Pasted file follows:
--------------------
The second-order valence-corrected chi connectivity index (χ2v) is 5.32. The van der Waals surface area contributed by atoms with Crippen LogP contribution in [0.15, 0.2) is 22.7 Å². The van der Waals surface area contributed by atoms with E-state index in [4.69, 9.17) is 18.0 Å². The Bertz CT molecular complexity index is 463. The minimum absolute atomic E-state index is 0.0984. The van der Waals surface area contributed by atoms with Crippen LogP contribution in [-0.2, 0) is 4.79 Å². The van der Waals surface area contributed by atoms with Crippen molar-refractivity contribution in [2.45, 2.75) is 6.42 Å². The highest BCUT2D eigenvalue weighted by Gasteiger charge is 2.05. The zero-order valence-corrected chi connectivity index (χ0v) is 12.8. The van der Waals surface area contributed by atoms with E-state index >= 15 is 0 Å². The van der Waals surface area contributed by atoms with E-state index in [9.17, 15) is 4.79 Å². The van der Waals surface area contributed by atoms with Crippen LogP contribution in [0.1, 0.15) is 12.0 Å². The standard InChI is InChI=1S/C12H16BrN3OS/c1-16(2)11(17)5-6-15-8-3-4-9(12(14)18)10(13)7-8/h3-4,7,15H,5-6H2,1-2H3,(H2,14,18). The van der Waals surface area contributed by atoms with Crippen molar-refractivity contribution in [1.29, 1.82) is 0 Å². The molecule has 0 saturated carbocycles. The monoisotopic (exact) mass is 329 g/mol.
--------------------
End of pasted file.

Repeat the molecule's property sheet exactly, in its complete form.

The second-order valence-corrected chi connectivity index (χ2v) is 5.32. The van der Waals surface area contributed by atoms with Crippen LogP contribution in [0.15, 0.2) is 22.7 Å². The van der Waals surface area contributed by atoms with E-state index in [4.69, 9.17) is 18.0 Å². The Bertz CT molecular complexity index is 463. The minimum absolute atomic E-state index is 0.0984. The van der Waals surface area contributed by atoms with Crippen LogP contribution in [-0.2, 0) is 4.79 Å². The van der Waals surface area contributed by atoms with Crippen molar-refractivity contribution in [2.45, 2.75) is 6.42 Å². The highest BCUT2D eigenvalue weighted by Gasteiger charge is 2.05. The zero-order valence-corrected chi connectivity index (χ0v) is 12.8. The van der Waals surface area contributed by atoms with E-state index >= 15 is 0 Å². The van der Waals surface area contributed by atoms with E-state index in [9.17, 15) is 4.79 Å². The van der Waals surface area contributed by atoms with Crippen LogP contribution in [0.1, 0.15) is 12.0 Å². The standard InChI is InChI=1S/C12H16BrN3OS/c1-16(2)11(17)5-6-15-8-3-4-9(12(14)18)10(13)7-8/h3-4,7,15H,5-6H2,1-2H3,(H2,14,18). The van der Waals surface area contributed by atoms with Crippen molar-refractivity contribution in [1.29, 1.82) is 0 Å². The molecule has 0 saturated carbocycles. The monoisotopic (exact) mass is 329 g/mol.